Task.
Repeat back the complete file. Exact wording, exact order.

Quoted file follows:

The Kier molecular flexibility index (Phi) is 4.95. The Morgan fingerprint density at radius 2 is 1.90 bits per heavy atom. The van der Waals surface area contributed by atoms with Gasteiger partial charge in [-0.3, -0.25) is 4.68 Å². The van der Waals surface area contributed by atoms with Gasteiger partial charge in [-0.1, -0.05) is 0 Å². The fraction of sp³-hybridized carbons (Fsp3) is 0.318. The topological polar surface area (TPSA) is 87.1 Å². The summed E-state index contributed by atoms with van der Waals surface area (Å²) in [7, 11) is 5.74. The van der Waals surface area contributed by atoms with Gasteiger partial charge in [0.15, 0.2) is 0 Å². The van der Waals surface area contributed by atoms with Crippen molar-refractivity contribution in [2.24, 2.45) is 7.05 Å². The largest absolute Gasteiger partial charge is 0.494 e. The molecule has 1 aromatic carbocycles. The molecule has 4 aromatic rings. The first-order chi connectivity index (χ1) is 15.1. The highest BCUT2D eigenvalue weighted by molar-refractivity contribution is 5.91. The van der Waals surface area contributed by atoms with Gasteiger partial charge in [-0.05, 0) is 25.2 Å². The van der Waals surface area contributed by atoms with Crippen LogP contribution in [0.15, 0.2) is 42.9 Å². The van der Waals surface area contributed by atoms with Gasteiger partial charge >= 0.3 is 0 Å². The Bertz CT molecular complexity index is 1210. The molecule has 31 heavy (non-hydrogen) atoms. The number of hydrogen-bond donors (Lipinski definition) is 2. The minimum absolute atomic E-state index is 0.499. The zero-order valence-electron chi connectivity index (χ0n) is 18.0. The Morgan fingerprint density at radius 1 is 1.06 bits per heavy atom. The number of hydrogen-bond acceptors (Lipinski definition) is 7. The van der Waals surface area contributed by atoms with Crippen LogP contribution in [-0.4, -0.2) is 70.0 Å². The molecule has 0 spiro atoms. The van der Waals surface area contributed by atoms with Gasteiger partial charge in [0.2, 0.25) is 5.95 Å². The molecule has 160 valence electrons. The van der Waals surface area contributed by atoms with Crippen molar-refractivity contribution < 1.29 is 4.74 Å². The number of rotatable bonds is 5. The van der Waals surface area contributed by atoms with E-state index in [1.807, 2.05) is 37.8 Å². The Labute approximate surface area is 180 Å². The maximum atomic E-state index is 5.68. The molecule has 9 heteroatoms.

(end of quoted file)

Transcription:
The Kier molecular flexibility index (Phi) is 4.95. The Morgan fingerprint density at radius 2 is 1.90 bits per heavy atom. The van der Waals surface area contributed by atoms with Gasteiger partial charge in [-0.3, -0.25) is 4.68 Å². The van der Waals surface area contributed by atoms with Gasteiger partial charge in [-0.1, -0.05) is 0 Å². The fraction of sp³-hybridized carbons (Fsp3) is 0.318. The topological polar surface area (TPSA) is 87.1 Å². The summed E-state index contributed by atoms with van der Waals surface area (Å²) in [7, 11) is 5.74. The van der Waals surface area contributed by atoms with Gasteiger partial charge in [0.15, 0.2) is 0 Å². The van der Waals surface area contributed by atoms with Crippen molar-refractivity contribution in [2.24, 2.45) is 7.05 Å². The largest absolute Gasteiger partial charge is 0.494 e. The molecule has 1 aromatic carbocycles. The molecule has 4 aromatic rings. The first-order chi connectivity index (χ1) is 15.1. The highest BCUT2D eigenvalue weighted by molar-refractivity contribution is 5.91. The van der Waals surface area contributed by atoms with Gasteiger partial charge in [-0.05, 0) is 25.2 Å². The van der Waals surface area contributed by atoms with Crippen LogP contribution in [0.15, 0.2) is 42.9 Å². The van der Waals surface area contributed by atoms with Gasteiger partial charge >= 0.3 is 0 Å². The Bertz CT molecular complexity index is 1210. The molecule has 31 heavy (non-hydrogen) atoms. The number of hydrogen-bond donors (Lipinski definition) is 2. The minimum absolute atomic E-state index is 0.499. The zero-order valence-electron chi connectivity index (χ0n) is 18.0. The Morgan fingerprint density at radius 1 is 1.06 bits per heavy atom. The number of hydrogen-bond acceptors (Lipinski definition) is 7. The van der Waals surface area contributed by atoms with Crippen LogP contribution in [-0.4, -0.2) is 70.0 Å². The molecule has 0 spiro atoms. The van der Waals surface area contributed by atoms with Gasteiger partial charge in [0.2, 0.25) is 5.95 Å². The molecule has 160 valence electrons. The van der Waals surface area contributed by atoms with Crippen molar-refractivity contribution < 1.29 is 4.74 Å². The number of rotatable bonds is 5. The van der Waals surface area contributed by atoms with E-state index in [1.807, 2.05) is 37.8 Å². The Labute approximate surface area is 180 Å². The maximum atomic E-state index is 5.68. The molecule has 9 heteroatoms.